Singapore - Mareva Injunctions In Aid Of Foreign Court Proceedings.
Legal News & Analysis - Asia Pacific - Singapore - Dispute Resolution
12 March, 2019
The success of Singapore as a financial, commercial, and business centre for the region means that a lot of foreign companies and individuals have assets here. As a result, we are often asked to obtain a Mareva injunction from the Singapore courts to preserve such assets pending the determination of an ongoing dispute. In many cases, the dispute has been referred to arbitration abroad or to a foreign court. The question whether a Singapore court has the power to grant a Mareva injunction in support of foreign arbitration proceedings has been answered by statute. However, rather surprisingly, the question whether a Singapore court has a similar power when the dispute is being litigated in a foreign court has until now not been clearly answered.
In China Medical Technologies v Wu Xiaodong  SGHC 178, Audrey Lim JC held that section 4(10) of the Civil Law Act did in fact give the Singapore courts the power to grant a Mareva injunction in aid of foreign court proceedings. In doing so, she preferred the views of Chan Seng Onn J in Multi-Code Electronics Industries (M) v Toh Chun Toh Gordon  1 SLR(R) 1000 over those of Tay Yong Kwang J (as he then was) in Petroval SA v Stainby Overseas  3 SLR(R) 856.
However, Lim JC highlighted the pre-requisites before such power could be exercised. First, the plaintiff must have an accrued cause of action against the defendant that is justiciable in a Singapore court. Second, the Singapore court must have in personam jurisdiction over the defendant in respect of the Singapore action. Regarding the first pre-requisite, Lim JC explained that “a claim is justiciable if it is one for substantive relief which the court has jurisdiction to grant and is a claim that can be tried by that court. That the court (seized of jurisdiction and able to try the claim) subsequently declines to do so in favour of proceedings elsewhere, does not make the cause of action non-justiciable in that court” (emphasis in original).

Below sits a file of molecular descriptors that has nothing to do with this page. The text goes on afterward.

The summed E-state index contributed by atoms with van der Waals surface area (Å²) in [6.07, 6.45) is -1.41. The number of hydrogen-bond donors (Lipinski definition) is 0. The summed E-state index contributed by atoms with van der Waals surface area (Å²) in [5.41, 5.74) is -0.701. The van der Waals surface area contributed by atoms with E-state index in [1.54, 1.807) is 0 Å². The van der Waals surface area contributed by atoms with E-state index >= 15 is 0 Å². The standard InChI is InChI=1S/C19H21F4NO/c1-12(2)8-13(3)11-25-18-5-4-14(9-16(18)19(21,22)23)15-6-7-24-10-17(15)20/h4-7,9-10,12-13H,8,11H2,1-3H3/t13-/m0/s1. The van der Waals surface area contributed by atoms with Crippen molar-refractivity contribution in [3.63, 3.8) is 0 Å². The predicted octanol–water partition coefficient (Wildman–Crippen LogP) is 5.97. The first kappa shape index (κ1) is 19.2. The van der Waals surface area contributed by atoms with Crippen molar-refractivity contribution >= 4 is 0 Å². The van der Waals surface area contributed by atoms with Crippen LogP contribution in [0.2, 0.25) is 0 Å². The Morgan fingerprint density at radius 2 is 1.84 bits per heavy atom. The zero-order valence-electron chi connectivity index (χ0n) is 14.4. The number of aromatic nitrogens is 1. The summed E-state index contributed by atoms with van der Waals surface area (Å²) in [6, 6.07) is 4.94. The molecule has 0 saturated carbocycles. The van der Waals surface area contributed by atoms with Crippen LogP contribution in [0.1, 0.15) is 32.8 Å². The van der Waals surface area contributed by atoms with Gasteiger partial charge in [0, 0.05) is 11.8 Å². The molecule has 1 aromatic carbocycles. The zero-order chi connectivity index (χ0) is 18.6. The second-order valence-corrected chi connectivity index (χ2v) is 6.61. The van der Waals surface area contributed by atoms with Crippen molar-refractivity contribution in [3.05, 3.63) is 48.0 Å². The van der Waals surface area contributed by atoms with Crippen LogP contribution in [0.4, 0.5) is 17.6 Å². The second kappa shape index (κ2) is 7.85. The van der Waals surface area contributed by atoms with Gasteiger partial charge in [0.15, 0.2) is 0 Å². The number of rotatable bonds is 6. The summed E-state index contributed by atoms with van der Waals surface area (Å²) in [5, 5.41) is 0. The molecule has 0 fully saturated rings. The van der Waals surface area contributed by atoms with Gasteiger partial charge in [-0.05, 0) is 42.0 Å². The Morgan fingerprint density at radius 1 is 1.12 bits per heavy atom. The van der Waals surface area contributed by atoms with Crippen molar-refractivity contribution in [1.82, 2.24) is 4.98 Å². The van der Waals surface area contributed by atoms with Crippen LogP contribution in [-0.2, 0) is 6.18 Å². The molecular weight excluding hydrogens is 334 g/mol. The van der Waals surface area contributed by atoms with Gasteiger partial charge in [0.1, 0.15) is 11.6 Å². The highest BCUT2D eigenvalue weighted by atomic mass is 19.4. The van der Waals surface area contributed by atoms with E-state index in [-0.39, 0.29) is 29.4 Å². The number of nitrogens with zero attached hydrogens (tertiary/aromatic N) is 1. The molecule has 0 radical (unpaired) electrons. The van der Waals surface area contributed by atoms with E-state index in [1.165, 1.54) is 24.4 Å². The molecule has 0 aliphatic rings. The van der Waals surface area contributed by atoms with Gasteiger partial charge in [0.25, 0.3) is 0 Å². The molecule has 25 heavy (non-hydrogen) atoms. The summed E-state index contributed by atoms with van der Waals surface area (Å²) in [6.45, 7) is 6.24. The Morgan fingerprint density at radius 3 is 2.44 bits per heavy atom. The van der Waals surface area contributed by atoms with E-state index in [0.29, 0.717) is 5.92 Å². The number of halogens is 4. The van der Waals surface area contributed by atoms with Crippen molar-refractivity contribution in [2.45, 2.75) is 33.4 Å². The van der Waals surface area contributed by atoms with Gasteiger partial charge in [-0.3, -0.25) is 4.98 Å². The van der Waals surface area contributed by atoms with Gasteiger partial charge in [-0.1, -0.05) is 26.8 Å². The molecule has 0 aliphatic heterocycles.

Therefore, the first pre-requisite could still be satisfied even if the plaintiff took the view that the substantive dispute should be heard and determined in the foreign court and the application for a Mareva injunction was merely in support of that foreign court action. This pre-requisite would be satisfied if, in theory, the Singapore court could try the substantive dispute and grant the relief sought.
Lim JC did not discuss the second pre-requisite because “the concept of in personam jurisdiction is clear on the decided authorities”. However, another recent case has revealed a potential problem. That case is PT Gunung Madu Plantations v Muhammad Jimmy Goh Mashun  SGHC 64 (“PT Gunung Madu”). Here, Woo Bih Li J refused to grant a Mareva injunction in aid of foreign court proceedings because he was of the view that the Singapore court did not have in personam jurisdiction over the defendant who was outside Singapore.
It must be remembered that jurisdiction is founded on proper service of the originating process. Where the defendant is outside Singapore, service may be effected outside Singapore with the leave of the court pursuant to Order 11 of the Rules of Court. To obtain such leave, the plaintiff will have to show the following three things:
(a) the claim must come within the scope of one or more of the paragraphs of O 11 r 1;
(b) the claim must have a sufficient degree of merit; and
(c) Singapore must be the forum conveniens.
The third requirement arises from judicial interpretation of O 11 r 2(2) which provides that no leave to serve out of jurisdiction will be granted unless it is “made sufficiently to appear to the court that the case is a proper one for service out of Singapore”.